By MICHAEL-SHAWN DUGARPULLMAN — In the realm of social activism, everyone has a voice.
Washington State University senior Drew Smith uses hers to empower others and inspire change in her community, primarily through the spoken word.
Smith, an English major at WSU, has been performing her original works on campus for years, as an individual and as a member of the WSU Poetry Slam Team and a monthly open mic group, Revolutionary Minds.
Her next performance will be Friday night at WSU at the Shades of Black Show, an annual multicultural showcase of varying talents, including poets, singers, dancers and steppers.
Smith’s spoken-word piece will follow a theme similar to many of her works: the issues. Whether it’s the issue of street harassment toward women, the rape culture perpetuated by the lyrics of famous hip-hop artists or the divide among people of color created by a difference in acceptance of homosexual African-Americans, Smith’s poems come with an in-your-face attitude, just the way she likes it.
For those 3 minutes Smith is on stage she wants to have the audience’s undivided attention while she delivers what she feels is one of the more powerful forms of artistic expression, certain to affect anyone within earshot.
“That’s what’s dope about poetry — you’re going to touch somebody, you’re going to change somebody, you’re going to make someone think a little differently, even if it’s just one person,” Smith said. “Of course there will be people that didn’t like it, but then there’s people that are like, ‘Wow, I never would’ve thought of it that way — that was really powerful.’ ”
Poetry has long been a hobby for Smith, as she recalls writing her first poem when she was 7 years old. It was a short three-bar poem detailing her feelings after the Nisqually, Wash., earthquake in 2001. Spoken word, however, is a talent she developed at WSU after finally mustering the courage to stand up and voice what had been solely in print for so long.
Smith recently organized a #Cougs4Ferguson rally on the Glenn Terrell Mall to raise awareness of the events taking place in Missouri following the killing of an unarmed black teenager by local police. She also performed at the rally.
“Sometimes the only thing that makes sense and the only thing I feel understood by is the paper and the pen,” Smith said. “Art is my activism, it’s a way that I can say things that I normally couldn’t. Poetry is important because it’s my self-expression, it’s what I do.”
Smith has become a regular on the Shades of Black Show stage, both as a solo performer and as part of duets, which she said regularly features an array of talents and various forms of activism, whether it be singing, spoken word or dancing. And though it’s traditionally a showcase highlighted by students of color, the experience is beneficial to all cultures in the audience, she said.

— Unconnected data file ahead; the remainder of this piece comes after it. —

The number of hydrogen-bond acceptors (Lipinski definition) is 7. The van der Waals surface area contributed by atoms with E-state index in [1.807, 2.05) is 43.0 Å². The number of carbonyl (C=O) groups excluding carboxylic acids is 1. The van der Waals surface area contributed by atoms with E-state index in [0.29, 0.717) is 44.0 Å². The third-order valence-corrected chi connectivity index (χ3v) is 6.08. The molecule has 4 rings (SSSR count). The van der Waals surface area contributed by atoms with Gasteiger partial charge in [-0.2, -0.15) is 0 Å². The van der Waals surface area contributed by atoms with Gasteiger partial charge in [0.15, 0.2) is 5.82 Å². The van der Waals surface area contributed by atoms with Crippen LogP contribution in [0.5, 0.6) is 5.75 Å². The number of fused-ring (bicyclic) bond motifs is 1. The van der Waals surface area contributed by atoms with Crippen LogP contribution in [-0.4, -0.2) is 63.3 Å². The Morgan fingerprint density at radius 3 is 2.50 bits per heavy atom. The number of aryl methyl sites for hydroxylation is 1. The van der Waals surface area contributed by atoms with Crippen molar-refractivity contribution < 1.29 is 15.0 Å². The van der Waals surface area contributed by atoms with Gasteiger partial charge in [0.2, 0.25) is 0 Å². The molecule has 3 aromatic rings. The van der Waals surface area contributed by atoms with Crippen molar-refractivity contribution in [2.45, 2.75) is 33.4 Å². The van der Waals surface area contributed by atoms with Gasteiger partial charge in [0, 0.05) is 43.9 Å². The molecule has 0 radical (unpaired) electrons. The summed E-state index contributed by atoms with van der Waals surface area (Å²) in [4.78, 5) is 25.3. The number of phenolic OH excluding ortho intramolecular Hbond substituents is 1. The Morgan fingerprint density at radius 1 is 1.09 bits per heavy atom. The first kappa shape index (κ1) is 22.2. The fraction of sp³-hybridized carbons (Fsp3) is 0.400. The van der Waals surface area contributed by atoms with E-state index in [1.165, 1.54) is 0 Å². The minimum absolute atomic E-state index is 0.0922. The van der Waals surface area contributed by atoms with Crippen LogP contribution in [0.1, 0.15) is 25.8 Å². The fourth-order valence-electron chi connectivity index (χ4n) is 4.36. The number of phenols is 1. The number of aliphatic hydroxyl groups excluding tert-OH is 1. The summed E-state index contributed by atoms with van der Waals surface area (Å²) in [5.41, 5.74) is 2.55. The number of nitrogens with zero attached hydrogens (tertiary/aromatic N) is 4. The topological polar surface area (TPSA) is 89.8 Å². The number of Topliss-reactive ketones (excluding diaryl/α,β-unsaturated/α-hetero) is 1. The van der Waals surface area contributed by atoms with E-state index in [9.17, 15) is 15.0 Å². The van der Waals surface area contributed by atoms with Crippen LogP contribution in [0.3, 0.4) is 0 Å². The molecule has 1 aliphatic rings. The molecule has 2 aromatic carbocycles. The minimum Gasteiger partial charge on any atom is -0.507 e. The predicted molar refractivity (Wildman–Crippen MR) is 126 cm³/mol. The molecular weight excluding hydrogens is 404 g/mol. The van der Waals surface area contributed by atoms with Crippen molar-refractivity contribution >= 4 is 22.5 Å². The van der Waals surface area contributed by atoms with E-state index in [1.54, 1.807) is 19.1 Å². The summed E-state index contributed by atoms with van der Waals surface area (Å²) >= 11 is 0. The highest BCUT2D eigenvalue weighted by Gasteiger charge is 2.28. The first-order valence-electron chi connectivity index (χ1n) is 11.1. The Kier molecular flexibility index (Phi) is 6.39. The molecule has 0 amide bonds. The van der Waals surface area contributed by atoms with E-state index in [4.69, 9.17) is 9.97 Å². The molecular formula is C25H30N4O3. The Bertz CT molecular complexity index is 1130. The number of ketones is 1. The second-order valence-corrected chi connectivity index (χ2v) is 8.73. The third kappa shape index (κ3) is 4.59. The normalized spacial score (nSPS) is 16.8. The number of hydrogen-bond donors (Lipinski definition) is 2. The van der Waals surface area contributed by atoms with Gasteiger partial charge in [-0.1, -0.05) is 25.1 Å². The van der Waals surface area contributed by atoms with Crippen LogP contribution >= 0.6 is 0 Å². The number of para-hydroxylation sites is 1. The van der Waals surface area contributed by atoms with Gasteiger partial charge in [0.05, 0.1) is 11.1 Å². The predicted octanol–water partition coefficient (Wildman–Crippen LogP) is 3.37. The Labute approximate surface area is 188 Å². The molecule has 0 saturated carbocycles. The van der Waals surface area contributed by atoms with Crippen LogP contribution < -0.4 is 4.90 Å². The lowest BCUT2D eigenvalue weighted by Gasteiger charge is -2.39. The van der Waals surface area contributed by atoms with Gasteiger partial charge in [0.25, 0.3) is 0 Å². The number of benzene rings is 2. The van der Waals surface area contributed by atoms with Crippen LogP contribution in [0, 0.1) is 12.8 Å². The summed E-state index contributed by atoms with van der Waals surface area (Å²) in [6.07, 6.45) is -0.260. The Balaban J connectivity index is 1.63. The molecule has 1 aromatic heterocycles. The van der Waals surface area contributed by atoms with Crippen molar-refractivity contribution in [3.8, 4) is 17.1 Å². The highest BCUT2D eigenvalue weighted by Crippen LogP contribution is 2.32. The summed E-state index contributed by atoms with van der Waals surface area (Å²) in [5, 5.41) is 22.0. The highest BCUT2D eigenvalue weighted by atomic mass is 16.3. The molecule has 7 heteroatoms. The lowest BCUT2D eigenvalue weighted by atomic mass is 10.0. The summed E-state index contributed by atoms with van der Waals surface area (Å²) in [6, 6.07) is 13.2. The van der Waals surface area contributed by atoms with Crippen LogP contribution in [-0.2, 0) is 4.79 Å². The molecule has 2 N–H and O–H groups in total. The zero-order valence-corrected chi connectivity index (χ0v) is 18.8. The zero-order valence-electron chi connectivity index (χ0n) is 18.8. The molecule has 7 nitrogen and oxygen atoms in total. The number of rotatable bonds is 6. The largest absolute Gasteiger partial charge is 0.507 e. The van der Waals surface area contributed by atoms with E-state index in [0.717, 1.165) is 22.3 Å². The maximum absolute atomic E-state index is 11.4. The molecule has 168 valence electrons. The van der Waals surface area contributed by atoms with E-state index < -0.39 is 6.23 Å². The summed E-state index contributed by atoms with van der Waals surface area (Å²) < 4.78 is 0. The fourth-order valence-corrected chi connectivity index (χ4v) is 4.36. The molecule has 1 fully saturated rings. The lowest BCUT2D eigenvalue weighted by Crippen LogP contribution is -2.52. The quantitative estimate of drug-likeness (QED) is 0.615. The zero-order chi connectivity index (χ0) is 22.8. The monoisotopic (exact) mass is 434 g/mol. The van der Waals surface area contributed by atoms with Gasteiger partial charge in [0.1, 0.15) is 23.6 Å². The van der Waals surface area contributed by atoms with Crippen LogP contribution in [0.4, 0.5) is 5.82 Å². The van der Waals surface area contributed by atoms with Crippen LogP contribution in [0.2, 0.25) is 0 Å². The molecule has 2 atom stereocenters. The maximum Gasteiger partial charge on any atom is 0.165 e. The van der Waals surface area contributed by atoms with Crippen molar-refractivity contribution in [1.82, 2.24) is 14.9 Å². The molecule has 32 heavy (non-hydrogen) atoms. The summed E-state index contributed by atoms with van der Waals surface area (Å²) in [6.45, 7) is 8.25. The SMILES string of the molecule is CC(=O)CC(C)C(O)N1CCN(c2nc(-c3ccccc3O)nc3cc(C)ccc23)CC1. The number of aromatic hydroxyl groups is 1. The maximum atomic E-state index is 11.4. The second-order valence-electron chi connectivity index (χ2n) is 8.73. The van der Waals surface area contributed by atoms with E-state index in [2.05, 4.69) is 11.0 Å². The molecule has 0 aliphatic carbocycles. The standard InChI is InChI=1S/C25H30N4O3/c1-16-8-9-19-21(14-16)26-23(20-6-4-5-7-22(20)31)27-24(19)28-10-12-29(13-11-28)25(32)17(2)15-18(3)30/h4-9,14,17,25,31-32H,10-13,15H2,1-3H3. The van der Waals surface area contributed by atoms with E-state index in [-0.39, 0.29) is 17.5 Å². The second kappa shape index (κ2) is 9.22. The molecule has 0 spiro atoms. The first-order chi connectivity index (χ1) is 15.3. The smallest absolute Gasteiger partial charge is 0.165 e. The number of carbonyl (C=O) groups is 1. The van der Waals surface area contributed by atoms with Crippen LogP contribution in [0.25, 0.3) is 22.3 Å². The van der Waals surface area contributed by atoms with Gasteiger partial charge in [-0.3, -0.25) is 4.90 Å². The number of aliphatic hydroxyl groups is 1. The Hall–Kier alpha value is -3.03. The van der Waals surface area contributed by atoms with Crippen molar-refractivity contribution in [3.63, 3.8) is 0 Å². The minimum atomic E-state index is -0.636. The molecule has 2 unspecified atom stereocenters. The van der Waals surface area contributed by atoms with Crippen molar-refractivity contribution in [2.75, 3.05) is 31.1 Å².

“Shades of Black is special because it’s such a wide audience, so many different people come to see it. The majority of the audience, honestly, is white (people),” Smith said. “It’s cool because they get to go to something that normally they wouldn’t have and it’s fun, it’s like a large-scale talent show, and it’s a cultural showcase so you get to see a lot of different things and different people.”
Naturally, the inspiration for the controversial topics of her art comes from her own first-hand experiences. She’s had men verbally harass her while walking down the streets of Seattle and Hollywood, and she’s listened as world-famous hip hop and rhythm and blues artists like Robin Thicke (“Blurred Lines”) and Rick Ross (“You Ain’t Even Know It”) top the charts with song lyrics that promote sexual violence against women. She’s also witnessed the lack of acceptance by older people of color in regards to gay people.
After graduation, Smith plans to spend time as a traveling poet, participating in various national competitions across the country. She also wants to become an established author.
To this point in her artistic journey, she has made the most of her college experience the way she feels most people should, by getting involved and making a difference.
“You need to be involved because it gives you that sense of family,” Smith said. “It gives you that sense of companionship and feeling like they matter, and I feel like everyone needs to feel like they matter and know that they matter. … If you went to college and you weren’t involved then you wasted your four years. You need to do something.”
IF YOU GO
What: Shades of Black Show
Where: Compton Union Building Senior Ballroom, Washington State University
When: 7 p.m. Friday
Admission is free.
A tentative list of this year’s Shades of Black Show lineup:
Che’vaniece Marshall, spoken word
Dominique Norman, spoken word
Simone Williams, spoken word
Drew Smith, spoken word
Janille Lowe, spoken word
Kode Red, dance crew
Shelby Karraker, dance
Group Effort dance company
Addam Chavarria, vocalist
Detour Dance Company, dance
God’s Harmony, choir
Amberly Johnson, vocalist
Delta Sigma Theta Sorority Inc.
Jessica Domingo, vocalist